Women's Mental Health During Pregnancy under the COVID-19 Coronavirus Pandemic: A Review of Foreign Studies 56
PhD in Psychology, associate professor at the chair of early intervention and mental health, department of psychology, Saint-Petersburg State University, St.Petersburg, Russia
PhD in Psychology, Professor in Department of Psychology of Development at Psychology Faculty, Saint-Petersburg State University, St.Petersburg, Russia
PhD in Medicine, senior lecturer, Division of Child and Parent Mental Health and Early Intervention, Saint Petersburg State University, psychotherapist, St.Petersburg, Russia
The article is the review of research studies published in 2020 on anxiety, depression and stress of pregnant women during the COVID-19 pandemic. Results show that 35% to 69,6% pregnant women and newly mothers experience moderate-to-strong levels of anxiety, 18,2%-36,4% demonstrate clinically significant symptoms of depression, 10,3-16,7% have symptoms of PTSD. These numbers are twice higher than the prevalence of anxiety, depression and stress presented in pre-pandemic scientific literature. The most significant factor influencing the high levels of anxiety, stress and depression during the pandemic is the presence of these disorders before pregnancy. Other important factors are younger age, lower household income, lack of social support, and bigger family. Data on differences on anxiety, depression and stress between women in different trimesters and postpartum are contradictory.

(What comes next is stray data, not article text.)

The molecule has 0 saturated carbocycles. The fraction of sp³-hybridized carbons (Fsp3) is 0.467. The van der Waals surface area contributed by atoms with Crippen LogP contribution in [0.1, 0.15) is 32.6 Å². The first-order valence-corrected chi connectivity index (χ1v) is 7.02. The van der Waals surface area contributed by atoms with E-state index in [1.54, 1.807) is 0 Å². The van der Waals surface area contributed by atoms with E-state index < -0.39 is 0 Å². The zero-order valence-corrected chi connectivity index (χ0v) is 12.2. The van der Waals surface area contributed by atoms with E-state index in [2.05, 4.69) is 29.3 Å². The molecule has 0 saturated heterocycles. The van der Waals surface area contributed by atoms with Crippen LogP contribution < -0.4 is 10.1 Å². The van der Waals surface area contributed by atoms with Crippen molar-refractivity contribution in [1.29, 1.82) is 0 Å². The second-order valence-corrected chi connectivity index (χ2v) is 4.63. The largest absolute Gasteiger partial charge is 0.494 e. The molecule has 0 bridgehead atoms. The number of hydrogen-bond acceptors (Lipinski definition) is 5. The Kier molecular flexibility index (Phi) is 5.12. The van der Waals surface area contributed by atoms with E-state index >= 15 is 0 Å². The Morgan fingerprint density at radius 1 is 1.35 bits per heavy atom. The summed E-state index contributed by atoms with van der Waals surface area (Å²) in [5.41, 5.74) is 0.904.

The reported study was funded by Russian Foundation for Basic Research (RFBR), project number 20-04-60386.
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